But I could feel the truth gathering inside my pajamas, pooling in my lap, running down my right thigh, and puddling underneath me. I’d wet my bed, through my pajamas, and I had no doubt, none whatsoever, that I was going to wet myself again at the podium as I recited my haftorah.
I was doomed.
When I pulled back the covers and pulled down my pajama pants, however, I found not urine but a milky white liquid coagulating on and around me. Terrifyingly, it was still dribbling from the aperture of my penis.
Now, at once, the bar mitzvah was the least of my worries: I wasn’t doomed…I was dying.
Two courses of action suggested themselves. 1) Wake up my parents and tell them what had happened; 2) Wait a couple of hours and tell my best friend Lonnie. After several moments of deliberation, I chose Lonnie because I wanted him to say nice things about me at my funeral, and I knew he’d feel slighted if I turned first to my parents—who had to say nice things about me regardless.
Lonnie was always the last kid to line up for the school bus, rolling out of his house a half minute before the bus itself rolled up Parsons Boulevard. That was part of his mystique. He was a year older than I was and the coolest kid I knew, the coolest kid anyone I knew knew, and every night, when I hit my knees and laid me down to sleep, I thanked God that Lonnie and I had become friends long before either of us had a clear grasp of the concept of cool. Had we met afterwards, he wouldn’t have given me the time of day.
Lonnie was still yawning as I dragged him by the sleeve to the back of the bus, to the very last pair of seats, and pinky-swore him to secrecy. Then I told him that I was dying, and he looked at me with extreme skepticism, so I told him the entire sordid history, starting with me wetting my pants in social studies class and ending with me wetting my bed that morning.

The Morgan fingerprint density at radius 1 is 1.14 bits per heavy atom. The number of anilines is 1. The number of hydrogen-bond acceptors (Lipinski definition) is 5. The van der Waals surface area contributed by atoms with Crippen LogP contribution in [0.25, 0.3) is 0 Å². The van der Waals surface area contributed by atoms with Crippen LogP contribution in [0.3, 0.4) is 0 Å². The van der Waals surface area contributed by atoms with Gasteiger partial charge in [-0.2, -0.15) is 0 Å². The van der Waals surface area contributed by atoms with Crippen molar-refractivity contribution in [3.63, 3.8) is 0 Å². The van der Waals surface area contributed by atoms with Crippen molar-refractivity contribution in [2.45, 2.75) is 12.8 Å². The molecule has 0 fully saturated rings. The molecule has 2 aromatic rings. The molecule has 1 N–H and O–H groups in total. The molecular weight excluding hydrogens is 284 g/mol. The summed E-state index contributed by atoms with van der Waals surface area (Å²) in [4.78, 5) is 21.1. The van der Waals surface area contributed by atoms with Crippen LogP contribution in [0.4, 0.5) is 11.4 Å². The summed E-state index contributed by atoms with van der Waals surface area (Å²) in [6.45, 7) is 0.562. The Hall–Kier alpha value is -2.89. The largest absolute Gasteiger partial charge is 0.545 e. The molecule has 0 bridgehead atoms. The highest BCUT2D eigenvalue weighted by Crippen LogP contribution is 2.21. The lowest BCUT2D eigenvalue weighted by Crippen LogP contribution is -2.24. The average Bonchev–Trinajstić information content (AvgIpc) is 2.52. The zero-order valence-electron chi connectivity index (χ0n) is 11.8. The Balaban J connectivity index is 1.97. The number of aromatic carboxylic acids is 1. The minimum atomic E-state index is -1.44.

As I came to the end, he began to laugh.
“It’s not funny!” I whispered.
“You don’t even know how funny it is.”
“It’s funny that I’m dying?”
“You’re not dying. You’re not even sick.”
“How do you know?”
“You jerked off. That’s all that happened.”
“I did not!”
“You did too. You jerked off.”
“No way!”
“Then you tell me. What else could it be?”
“Not that,” I said.
He looked at me quizzically for a split second. Then a sudden recognition came to face. “You don’t know what I’m talking about, do you?”
“Yes, I do—”
“You don’t know what jerking off means.”
“I know what it means!”
“All right, what does it mean?”
I tried to hold a look of indignation. But it was no use. He had me dead to rights. I’d heard the phrase hundreds of times; I’d heard it used as a verb and as a noun. Hell, I’d even used it myself. But until that moment, I thought it had to do with wasting time. As in: That guy’s just sitting at home, jerking off…what a jerk off!
Clearly, there was another definition.
I lowered my eyes. “Okay, I don’t know what it means.”
“I knew it!”
I shushed him. “C’mon, just tell me.”
His voice dropped. “Look, it’s nothing to be ashamed of.”
“I’m not ashamed—”
“I don’t get why you didn’t just ask me in the first place.”
“What difference does it make?” I said. “I’m asking now.”
He leaned back. “Well, it means…you know, jerking off.
“Yes—”
“It means getting a boner and jerking off.”
“Okay.”
“Do you know what a boner is?”